The career questions thread

Strongly urge Trinity.

It will be easier to get a job in almost any sector with a degree from Trinity rather than a degree from Galway (particularly outside Ireland), you will probably meet more interesting/driven people there, and you can try to make your PPES degree more quantitative if you want through particular choices (eg the econometrics option in third year economics or quantitative methods in fourth year economics), although it is certainly too early to be making specific choices about modules at this stage!

As others have said, it will also keep your options broader, which is valuable for all of us but particularly those of us who are still trying to work out what we are particularly good at.

The career questions thread

Ryan is a more experienced programmer/coder than I am. As a time-poor beginner, I found the MITx course on R much, much easier to use (and far more interesting) than the John Hopkins courses on Coursera. They also have two decent courses on Python, the second of which is more relevant to statistical applications.

MITx course on R - https://www.edx.org/course/analytics-edge-mitx-15-071x-0 MITx course(s) on Python - https://www.edx.org/course/introduction-computer-science-mitx-6-00-1x-0 https://www.edx.org/course/introduction-computational-thinking-data-mitx... (read more)

1RyanCarey7y
I would believe that there are much better R courses than the Johns Hopkins one for an introduction. I'm not particularly experienced at coding, but I was basically only watching those videos for the stats, rather than paying much attention to the code at all. I agree that the mitx Python courses look decently good and wuantitative (though not mostly statistical) for an absolute beginner. The other thing is to try Kaggle introductory challenges in Python for a practical taste!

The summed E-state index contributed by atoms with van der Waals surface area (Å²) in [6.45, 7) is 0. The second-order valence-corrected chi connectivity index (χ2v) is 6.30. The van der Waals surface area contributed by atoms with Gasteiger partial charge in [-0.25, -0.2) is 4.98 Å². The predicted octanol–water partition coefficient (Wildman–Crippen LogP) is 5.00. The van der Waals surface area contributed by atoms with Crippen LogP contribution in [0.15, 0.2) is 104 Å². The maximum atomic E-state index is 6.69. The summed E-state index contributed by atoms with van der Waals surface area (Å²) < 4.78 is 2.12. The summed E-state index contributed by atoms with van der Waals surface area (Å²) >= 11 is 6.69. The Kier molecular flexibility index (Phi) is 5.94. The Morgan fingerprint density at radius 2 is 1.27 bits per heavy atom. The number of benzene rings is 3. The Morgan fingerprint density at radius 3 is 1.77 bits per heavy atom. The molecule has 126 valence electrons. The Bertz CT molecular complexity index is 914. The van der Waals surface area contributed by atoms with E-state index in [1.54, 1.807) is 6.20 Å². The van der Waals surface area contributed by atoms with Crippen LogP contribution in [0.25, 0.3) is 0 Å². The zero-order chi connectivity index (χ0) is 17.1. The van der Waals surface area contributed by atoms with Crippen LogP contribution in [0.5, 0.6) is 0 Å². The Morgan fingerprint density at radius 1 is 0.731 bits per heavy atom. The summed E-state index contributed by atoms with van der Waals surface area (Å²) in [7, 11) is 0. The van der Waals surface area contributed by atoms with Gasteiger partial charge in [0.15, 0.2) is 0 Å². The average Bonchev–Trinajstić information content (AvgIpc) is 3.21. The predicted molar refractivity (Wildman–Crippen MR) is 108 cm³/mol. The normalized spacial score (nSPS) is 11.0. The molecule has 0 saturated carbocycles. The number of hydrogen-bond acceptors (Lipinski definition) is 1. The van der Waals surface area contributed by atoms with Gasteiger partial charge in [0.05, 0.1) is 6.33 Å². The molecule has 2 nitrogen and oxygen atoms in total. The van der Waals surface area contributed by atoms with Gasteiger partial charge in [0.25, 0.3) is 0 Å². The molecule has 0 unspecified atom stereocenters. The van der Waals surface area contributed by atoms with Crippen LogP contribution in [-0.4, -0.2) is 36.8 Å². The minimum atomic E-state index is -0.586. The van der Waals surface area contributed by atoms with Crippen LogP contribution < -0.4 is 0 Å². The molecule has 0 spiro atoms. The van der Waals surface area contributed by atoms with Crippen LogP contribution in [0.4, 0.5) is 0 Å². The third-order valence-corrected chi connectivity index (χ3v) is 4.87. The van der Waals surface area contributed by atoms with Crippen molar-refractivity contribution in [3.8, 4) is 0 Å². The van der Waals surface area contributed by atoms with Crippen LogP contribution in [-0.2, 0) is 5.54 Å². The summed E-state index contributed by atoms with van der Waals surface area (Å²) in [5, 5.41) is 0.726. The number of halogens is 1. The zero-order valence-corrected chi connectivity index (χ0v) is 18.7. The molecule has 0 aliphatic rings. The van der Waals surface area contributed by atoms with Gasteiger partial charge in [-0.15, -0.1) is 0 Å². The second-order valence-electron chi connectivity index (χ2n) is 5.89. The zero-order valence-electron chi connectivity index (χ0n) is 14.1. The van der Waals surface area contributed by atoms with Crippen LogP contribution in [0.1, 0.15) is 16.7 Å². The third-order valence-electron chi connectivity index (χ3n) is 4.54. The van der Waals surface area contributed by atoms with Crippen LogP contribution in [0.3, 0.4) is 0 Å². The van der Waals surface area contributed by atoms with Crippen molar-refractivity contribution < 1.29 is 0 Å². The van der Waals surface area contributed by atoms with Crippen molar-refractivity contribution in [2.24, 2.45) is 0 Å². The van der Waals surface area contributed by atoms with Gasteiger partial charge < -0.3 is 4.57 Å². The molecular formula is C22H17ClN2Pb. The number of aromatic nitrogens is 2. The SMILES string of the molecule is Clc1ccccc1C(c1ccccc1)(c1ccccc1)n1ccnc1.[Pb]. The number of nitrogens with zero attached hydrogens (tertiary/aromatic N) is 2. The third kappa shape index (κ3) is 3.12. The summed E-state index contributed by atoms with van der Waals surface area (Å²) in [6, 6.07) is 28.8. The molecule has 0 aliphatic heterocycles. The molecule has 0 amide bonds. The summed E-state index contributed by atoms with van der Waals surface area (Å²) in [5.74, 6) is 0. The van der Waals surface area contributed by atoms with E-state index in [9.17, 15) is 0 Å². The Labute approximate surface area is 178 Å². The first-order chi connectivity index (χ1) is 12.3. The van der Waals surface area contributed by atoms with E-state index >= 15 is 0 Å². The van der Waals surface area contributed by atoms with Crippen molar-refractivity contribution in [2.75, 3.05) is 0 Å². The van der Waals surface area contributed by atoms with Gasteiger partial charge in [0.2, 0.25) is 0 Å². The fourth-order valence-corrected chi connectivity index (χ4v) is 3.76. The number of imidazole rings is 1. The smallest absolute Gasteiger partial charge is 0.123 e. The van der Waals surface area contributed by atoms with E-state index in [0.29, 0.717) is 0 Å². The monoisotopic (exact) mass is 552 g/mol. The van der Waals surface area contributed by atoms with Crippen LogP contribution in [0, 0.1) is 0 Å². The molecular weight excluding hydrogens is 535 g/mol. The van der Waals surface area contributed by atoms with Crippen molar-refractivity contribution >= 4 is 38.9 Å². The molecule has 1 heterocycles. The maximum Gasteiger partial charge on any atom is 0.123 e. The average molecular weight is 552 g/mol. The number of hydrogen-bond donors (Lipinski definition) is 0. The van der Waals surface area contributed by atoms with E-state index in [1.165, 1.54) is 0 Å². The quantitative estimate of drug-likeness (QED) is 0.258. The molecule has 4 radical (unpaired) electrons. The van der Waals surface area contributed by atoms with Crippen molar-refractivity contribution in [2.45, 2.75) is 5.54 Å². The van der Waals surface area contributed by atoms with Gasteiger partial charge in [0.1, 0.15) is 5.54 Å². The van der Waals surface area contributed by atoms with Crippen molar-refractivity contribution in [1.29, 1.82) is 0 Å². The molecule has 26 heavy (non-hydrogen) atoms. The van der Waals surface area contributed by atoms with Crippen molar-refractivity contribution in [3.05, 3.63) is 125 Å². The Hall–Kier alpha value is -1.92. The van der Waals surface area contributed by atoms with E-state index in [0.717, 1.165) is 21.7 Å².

June Open Thread

As someone who really admired George Monbiot as a teenager, I'm slightly surprised to hear him described as an effective altruist in spirit.

I admire his transparency and his willingness to change his mind, but he does strike me as someone quite committed to an ideology (generally a progressive one not too far from my own!) around issues like state intervention and ownership/delivery of public services. I'm also not convinced that rewilding is a promising or cost effective way of tackling the environmental issues which he (quite possibly rightly) prioritis... (read more)

0Vincent_deB7y
Yes, I agree. 'Effective altruist' appears to me to be a label picking out a very particular and narrow movement and group of people, despite the broadness of the words we happen to have adopted as a label.
Suggestions thread for planning and executing the 2015 EA Survey

Great suggestion Stens!

I'm happy to trial draft versions of the survey

Suggestions thread for planning and executing the 2015 EA Survey

My main additional comment to the below is that we should be relatively unconcerned with people failing to finish a long survey - we are talking to individuals who are committed to doing a significant amount of good in the world. The relative cost of a few extra questions is low compared with the cost of missing out a question which allows us to better understand the movement and therefore change the world.